By Janelle Walker
Columbia, Mo. (Feb. 27, 2006) — Seven Missouri School of Journalism faculty are working with 13 Moscow State University faculty in Russia this semester to teach a media convergence journalism course modeled on the School’s new sequence in this area.
“This program is a curriculum project. By involving members of both faculties, we’re not only teaching convergence journalism to students at MGU, but also we’re providing faculties from both institutions an excellent collaborative educational opportunity,” said Fritz Cropp, Missouri’s international programs director.
A Russian student takes part in a training workshop in the MGU/MU convergence lab in Moscow.
Missouri Journalism Professor Mike McKean and MGU Professor Ivan Zassoursky discuss new media trends at a Moscow symposium sponsored by the two schools.
The new course being offered to 50 MGU students brings together American and Russian teachers who specialize in different aspects of journalism, including photography, radio, television and print reporting, graphic design and Web publishing.
“The relationship with MGU gives us an opportunity to expose American and Russian faculty and students to new ways of storytelling that fit with the digital world of laptops, cell phones and other portable media players,” said Mike McKean, chair of Missouri’s media convergence faculty and a leader of the MGU/MU initiative.
In the first three years of the program, called “Bringing the Missouri Method to Moscow State,” nine MGU professors have spent one semester each at Missouri, and three Missouri faculty members have spent one semester each at MGU. Short-term visits also solidified relationships between the two faculties. The purchase of computer equipment at MGU to establish a multimedia convergence lab similar to the one already in place at Missouri set the stage for the course now being taught at MGU.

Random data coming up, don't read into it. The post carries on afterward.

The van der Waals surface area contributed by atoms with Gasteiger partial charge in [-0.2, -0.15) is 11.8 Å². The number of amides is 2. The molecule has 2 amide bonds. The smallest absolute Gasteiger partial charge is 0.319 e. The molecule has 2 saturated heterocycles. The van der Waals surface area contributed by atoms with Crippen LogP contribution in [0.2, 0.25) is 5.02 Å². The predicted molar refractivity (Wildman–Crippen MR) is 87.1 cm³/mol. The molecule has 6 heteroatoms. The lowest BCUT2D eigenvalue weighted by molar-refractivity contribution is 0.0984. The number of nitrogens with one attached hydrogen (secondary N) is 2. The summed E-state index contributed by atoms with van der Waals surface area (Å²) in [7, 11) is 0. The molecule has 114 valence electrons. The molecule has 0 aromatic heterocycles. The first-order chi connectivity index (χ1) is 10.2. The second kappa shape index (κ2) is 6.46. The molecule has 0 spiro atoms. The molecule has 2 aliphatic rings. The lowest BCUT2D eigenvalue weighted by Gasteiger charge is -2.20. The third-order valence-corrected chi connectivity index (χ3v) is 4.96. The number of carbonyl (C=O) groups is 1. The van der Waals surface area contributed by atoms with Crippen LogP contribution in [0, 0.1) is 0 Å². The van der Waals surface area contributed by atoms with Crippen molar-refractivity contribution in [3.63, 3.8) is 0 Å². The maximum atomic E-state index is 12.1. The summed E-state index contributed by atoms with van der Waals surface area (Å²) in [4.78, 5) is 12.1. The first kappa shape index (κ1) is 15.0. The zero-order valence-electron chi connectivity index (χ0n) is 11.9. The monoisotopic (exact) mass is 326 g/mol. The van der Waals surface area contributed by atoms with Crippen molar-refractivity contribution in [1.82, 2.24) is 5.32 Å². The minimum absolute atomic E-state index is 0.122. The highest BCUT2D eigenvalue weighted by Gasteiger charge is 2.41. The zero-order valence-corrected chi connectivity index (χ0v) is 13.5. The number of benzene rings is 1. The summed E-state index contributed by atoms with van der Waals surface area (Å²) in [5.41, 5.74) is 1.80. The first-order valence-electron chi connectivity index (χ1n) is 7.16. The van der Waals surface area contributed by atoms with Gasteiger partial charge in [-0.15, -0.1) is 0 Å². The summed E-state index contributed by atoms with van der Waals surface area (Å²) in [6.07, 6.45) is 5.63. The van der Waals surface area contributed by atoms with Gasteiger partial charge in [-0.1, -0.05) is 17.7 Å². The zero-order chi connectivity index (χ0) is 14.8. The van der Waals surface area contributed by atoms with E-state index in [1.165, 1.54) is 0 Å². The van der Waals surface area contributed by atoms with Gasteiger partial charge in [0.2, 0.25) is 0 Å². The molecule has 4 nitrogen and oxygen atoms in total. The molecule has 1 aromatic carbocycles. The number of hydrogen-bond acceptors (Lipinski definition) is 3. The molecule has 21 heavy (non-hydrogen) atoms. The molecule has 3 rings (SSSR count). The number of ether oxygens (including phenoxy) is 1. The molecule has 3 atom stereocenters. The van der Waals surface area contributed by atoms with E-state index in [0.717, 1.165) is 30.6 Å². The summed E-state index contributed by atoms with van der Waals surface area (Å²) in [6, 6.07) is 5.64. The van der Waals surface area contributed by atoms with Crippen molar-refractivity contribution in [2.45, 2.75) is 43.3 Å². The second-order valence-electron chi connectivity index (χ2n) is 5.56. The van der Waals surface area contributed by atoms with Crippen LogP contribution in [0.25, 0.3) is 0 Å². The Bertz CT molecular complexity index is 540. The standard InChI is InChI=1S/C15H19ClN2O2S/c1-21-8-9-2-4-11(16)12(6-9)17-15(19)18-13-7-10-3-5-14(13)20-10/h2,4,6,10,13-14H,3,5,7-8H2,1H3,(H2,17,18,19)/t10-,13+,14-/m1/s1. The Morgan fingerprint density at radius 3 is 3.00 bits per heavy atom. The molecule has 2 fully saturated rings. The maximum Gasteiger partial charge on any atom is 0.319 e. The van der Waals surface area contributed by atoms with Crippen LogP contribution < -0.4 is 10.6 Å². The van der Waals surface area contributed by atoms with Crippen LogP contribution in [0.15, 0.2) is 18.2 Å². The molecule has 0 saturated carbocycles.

The partnership was first announced in February 2003. It pairs the world’s first school of Journalism (Missouri) with the world’s largest school of journalism (MGU) on a project to strengthen journalism education in Russia and the United States. Both Missouri and MGU are widely regarded as premiere journalism schools. They are part of major public universities, offer a full range of journalism degrees and emphasize research as well as professional training.
Missouri Journalism faculty have worked for more than a decade in Eastern Europe. The School has formal collaborative relationships with more than a dozen educational programs in nine countries and informal relationships with more than a dozen others. The MGU journalism school enrolls more than 3,000 students and 100 faculty.
The partnership grant is funded through the U.S. Department of State Bureau of Cultural and Educational Affairs.
Janelle Walker, of Fowler, Ill., is studying broadcast news at the Missouri School of Journalism. She reports for KOMU and has assisted Columbia-area United Way agencies with their promotional efforts. Walker will intern this summer with Anthem Publishing/KC Magazine in the audience development area. After graduation in December 2006, she will pursue a career in public relations.